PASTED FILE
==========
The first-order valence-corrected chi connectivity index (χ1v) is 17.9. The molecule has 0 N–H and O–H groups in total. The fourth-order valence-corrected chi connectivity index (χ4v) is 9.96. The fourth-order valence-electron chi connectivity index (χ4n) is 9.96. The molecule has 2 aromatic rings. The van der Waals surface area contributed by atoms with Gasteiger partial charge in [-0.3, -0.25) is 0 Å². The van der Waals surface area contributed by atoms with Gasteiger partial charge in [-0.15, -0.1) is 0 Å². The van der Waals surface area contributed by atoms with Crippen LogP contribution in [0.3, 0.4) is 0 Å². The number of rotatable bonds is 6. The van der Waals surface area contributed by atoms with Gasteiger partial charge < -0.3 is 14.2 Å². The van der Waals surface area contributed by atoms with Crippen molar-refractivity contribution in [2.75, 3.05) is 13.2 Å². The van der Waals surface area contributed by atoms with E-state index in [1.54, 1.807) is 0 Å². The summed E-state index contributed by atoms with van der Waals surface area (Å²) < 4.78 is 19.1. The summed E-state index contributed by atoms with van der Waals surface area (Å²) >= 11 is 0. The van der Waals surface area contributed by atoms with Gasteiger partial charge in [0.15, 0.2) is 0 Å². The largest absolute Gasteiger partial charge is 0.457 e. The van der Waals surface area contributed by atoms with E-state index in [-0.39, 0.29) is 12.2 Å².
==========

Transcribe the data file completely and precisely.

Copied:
The first-order valence-corrected chi connectivity index (χ1v) is 17.9. The molecule has 0 N–H and O–H groups in total. The fourth-order valence-corrected chi connectivity index (χ4v) is 9.96. The fourth-order valence-electron chi connectivity index (χ4n) is 9.96. The molecule has 2 aromatic rings. The van der Waals surface area contributed by atoms with Gasteiger partial charge in [-0.3, -0.25) is 0 Å². The van der Waals surface area contributed by atoms with Gasteiger partial charge in [-0.15, -0.1) is 0 Å². The van der Waals surface area contributed by atoms with Crippen LogP contribution in [0.3, 0.4) is 0 Å². The number of rotatable bonds is 6. The van der Waals surface area contributed by atoms with Gasteiger partial charge < -0.3 is 14.2 Å². The van der Waals surface area contributed by atoms with Crippen molar-refractivity contribution in [2.75, 3.05) is 13.2 Å². The van der Waals surface area contributed by atoms with E-state index in [1.54, 1.807) is 0 Å². The summed E-state index contributed by atoms with van der Waals surface area (Å²) < 4.78 is 19.1. The summed E-state index contributed by atoms with van der Waals surface area (Å²) >= 11 is 0. The van der Waals surface area contributed by atoms with Gasteiger partial charge in [0.15, 0.2) is 0 Å². The largest absolute Gasteiger partial charge is 0.457 e. The van der Waals surface area contributed by atoms with E-state index in [-0.39, 0.29) is 12.2 Å².